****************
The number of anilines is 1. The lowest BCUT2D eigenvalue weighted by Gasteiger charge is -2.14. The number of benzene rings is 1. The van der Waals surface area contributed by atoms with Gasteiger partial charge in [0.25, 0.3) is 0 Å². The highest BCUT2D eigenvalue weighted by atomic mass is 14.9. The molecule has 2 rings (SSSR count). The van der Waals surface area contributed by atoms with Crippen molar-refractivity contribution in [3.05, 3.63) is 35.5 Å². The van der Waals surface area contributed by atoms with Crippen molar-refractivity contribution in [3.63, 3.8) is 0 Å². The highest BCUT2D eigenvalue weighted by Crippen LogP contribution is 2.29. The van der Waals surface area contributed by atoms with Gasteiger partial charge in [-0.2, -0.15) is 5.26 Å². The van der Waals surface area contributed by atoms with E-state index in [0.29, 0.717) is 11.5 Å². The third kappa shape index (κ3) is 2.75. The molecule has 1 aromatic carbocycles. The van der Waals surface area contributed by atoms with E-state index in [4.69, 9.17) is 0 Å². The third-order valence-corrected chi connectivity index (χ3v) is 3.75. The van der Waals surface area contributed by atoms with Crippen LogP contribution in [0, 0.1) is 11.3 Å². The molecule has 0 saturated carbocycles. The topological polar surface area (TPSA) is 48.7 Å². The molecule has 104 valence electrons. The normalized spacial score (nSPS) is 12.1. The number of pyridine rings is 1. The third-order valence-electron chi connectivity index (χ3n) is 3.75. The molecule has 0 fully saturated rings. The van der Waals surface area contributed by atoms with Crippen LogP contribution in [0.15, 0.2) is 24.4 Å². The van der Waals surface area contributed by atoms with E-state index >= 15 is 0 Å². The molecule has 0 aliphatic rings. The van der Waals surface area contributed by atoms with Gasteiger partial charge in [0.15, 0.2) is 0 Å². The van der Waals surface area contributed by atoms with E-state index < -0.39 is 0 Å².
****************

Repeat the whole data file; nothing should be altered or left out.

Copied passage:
The number of anilines is 1. The lowest BCUT2D eigenvalue weighted by Gasteiger charge is -2.14. The number of benzene rings is 1. The van der Waals surface area contributed by atoms with Gasteiger partial charge in [0.25, 0.3) is 0 Å². The highest BCUT2D eigenvalue weighted by atomic mass is 14.9. The molecule has 2 rings (SSSR count). The van der Waals surface area contributed by atoms with Crippen molar-refractivity contribution in [3.05, 3.63) is 35.5 Å². The van der Waals surface area contributed by atoms with Crippen molar-refractivity contribution in [3.63, 3.8) is 0 Å². The highest BCUT2D eigenvalue weighted by Crippen LogP contribution is 2.29. The van der Waals surface area contributed by atoms with Gasteiger partial charge in [-0.2, -0.15) is 5.26 Å². The van der Waals surface area contributed by atoms with E-state index in [0.29, 0.717) is 11.5 Å². The third kappa shape index (κ3) is 2.75. The molecule has 1 aromatic carbocycles. The van der Waals surface area contributed by atoms with E-state index in [4.69, 9.17) is 0 Å². The third-order valence-corrected chi connectivity index (χ3v) is 3.75. The van der Waals surface area contributed by atoms with Crippen LogP contribution in [0, 0.1) is 11.3 Å². The molecule has 0 saturated carbocycles. The topological polar surface area (TPSA) is 48.7 Å². The molecule has 104 valence electrons. The normalized spacial score (nSPS) is 12.1. The number of pyridine rings is 1. The third-order valence-electron chi connectivity index (χ3n) is 3.75. The molecule has 0 fully saturated rings. The van der Waals surface area contributed by atoms with Crippen LogP contribution in [0.15, 0.2) is 24.4 Å². The van der Waals surface area contributed by atoms with E-state index >= 15 is 0 Å². The molecule has 0 aliphatic rings. The van der Waals surface area contributed by atoms with Gasteiger partial charge in [0.15, 0.2) is 0 Å². The van der Waals surface area contributed by atoms with E-state index < -0.39 is 0 Å².